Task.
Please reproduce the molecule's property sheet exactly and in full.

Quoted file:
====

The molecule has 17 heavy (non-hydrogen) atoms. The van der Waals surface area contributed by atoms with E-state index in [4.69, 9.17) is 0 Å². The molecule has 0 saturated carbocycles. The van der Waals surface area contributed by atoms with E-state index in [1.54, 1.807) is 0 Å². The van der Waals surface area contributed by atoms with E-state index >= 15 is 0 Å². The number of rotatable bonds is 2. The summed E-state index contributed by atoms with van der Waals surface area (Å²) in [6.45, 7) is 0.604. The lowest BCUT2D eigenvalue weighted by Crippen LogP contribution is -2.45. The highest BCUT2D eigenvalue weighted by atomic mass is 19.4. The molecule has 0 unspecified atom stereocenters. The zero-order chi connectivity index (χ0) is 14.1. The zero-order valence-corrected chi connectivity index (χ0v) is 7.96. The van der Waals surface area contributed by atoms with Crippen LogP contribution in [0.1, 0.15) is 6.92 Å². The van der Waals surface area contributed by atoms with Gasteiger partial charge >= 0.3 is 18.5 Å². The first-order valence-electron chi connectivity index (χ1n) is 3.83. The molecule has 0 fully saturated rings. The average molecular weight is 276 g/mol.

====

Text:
The molecule has 17 heavy (non-hydrogen) atoms. The van der Waals surface area contributed by atoms with E-state index in [4.69, 9.17) is 0 Å². The molecule has 0 saturated carbocycles. The van der Waals surface area contributed by atoms with E-state index in [1.54, 1.807) is 0 Å². The van der Waals surface area contributed by atoms with E-state index >= 15 is 0 Å². The number of rotatable bonds is 2. The summed E-state index contributed by atoms with van der Waals surface area (Å²) in [6.45, 7) is 0.604. The lowest BCUT2D eigenvalue weighted by Crippen LogP contribution is -2.45. The highest BCUT2D eigenvalue weighted by atomic mass is 19.4. The molecule has 0 unspecified atom stereocenters. The zero-order chi connectivity index (χ0) is 14.1. The zero-order valence-corrected chi connectivity index (χ0v) is 7.96. The van der Waals surface area contributed by atoms with Crippen LogP contribution in [0.1, 0.15) is 6.92 Å². The van der Waals surface area contributed by atoms with Gasteiger partial charge >= 0.3 is 18.5 Å². The first-order valence-electron chi connectivity index (χ1n) is 3.83. The molecule has 0 fully saturated rings. The average molecular weight is 276 g/mol.